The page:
The most alarming BS to Book ratios in my tracking group, in fact
the most alarming BS to Book Ratios I’ve ever seen, belong to
Valence Technologies ( href="http://www.altenergystocks.com/comm/content/valence-technologies/">VLNC)
and Tesla Motors. Valence has a $60 million deficit in stockholders
equity but it carries a market capitalization of $138 million, which
makes its BS to Book ratio infinite. Tesla is a little better since
it has $204 million in equity and $182 million in working capital,
but it’s sky-high market capitalization of $3.7 billion gives it BS
to Book Ratio of 16.4. To put things in perspective, Apple has a BS
to Book ratio of 5.2 and it’s become the most successful tech
company in history.
Companies with inordinately low BS to Book ratios include Exide
Technologies ( href="http://www.altenergystocks.com/comm/content/exide/">XIDE)
and A123 Systems ( href="http://www.altenergystocks.com/comm/content/a123/">AONE)
which both trade at a 40% discount to book value. If you adjust
A123′s book value to include $128 million of ARRA grant proceeds
that aren’t reflected on the face of its balance sheet, the discount
to book value is closer to 60%. While both companies have had more
than their fair share of problems over the last few quarters, I
continue to believe their market prices have fallen to very
attractive entry points.
I believe a BS to Book ratio of one is healthy for large established
manufacturers and that BS to Book ratios of up to four are
reasonable for transition stage companies that have completed their
principal product development and are focused on commercializing new
technologies. Enersys ( href="http://www.altenergystocks.com/comm/content/enersys/">ENS)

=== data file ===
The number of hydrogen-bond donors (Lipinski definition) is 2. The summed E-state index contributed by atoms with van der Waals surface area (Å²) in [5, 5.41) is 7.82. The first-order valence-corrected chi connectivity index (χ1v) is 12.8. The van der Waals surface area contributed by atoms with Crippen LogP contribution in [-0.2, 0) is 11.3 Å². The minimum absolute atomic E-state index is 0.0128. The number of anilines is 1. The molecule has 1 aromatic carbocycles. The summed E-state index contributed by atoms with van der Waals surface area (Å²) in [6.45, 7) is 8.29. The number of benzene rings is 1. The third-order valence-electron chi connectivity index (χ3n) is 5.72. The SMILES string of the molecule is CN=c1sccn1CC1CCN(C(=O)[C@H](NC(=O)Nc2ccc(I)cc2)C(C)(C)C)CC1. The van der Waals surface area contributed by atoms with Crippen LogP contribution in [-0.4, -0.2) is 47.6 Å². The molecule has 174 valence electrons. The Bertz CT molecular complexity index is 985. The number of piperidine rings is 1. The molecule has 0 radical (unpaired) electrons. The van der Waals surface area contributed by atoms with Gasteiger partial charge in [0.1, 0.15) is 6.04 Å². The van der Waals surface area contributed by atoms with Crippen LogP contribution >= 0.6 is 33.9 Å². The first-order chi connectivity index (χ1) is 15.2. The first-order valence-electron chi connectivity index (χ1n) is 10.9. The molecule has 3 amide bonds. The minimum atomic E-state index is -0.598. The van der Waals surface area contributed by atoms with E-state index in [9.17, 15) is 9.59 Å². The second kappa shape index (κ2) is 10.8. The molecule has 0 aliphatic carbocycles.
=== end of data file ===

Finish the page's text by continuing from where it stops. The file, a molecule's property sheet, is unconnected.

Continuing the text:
has had a strong run over the last two quarters but still has a way
to go before it achieves parity with Johnson Controls ( href="http://www.altenergystocks.com/comm/content/johnson-controls/">JCI).
Since Maxwell Technologies (
is currently sporting a BS to Book ratio at the top of the
reasonable range, I don’t look for it to outperform the market on a
go-forward basis. Active Power ( href="http://www.altenergystocks.com/comm/content/active-power/">ACPW),
on the other hand, seems to have significant upside potential if its
management can continue to execute. Baring unforeseen negative
developments, Axion Power International ( href="http://www.altenergystocks.com/comm/content/axion-power/">AXPW.OB)
should be an easy double as revenues continue to ramp and advanced
testing programs with a variety of first tier OEMs and battery users
mature into orders.
The energy storage sector occupies a unique position global industry
because it must prosper as
humanity changes the ways it produces and consumes energy. For those
who believe conservation of fossil fuels and waste minimization are
key elements of our energy future, batteries are essential. They’re
also essential to a future powered by intermittent power from the
wind and sun. No matter what you believe the path will be, the
future simply can’t happen without cost-effective energy storage.
It’s not just a desirable thing – it is an essential thing!
There aren’t any silver bullet technologies or killer apps in the
energy storage sector, but there are several emerging trends that
will create new multi-billion dollar markets over the next few
years. In that rapidly evolving environment, every company that can
offer a cost effective product will have more customer demand than
it can satisfy. As global demand for cost-effective energy storage
increases, so will margins and profitability.
Disclosure: Author is a
former director of Axion Power International ( href="http://www.altenergystocks.com/comm/content/axion-power/">AXPW.OB)
and holds a substantial long position in its common stock.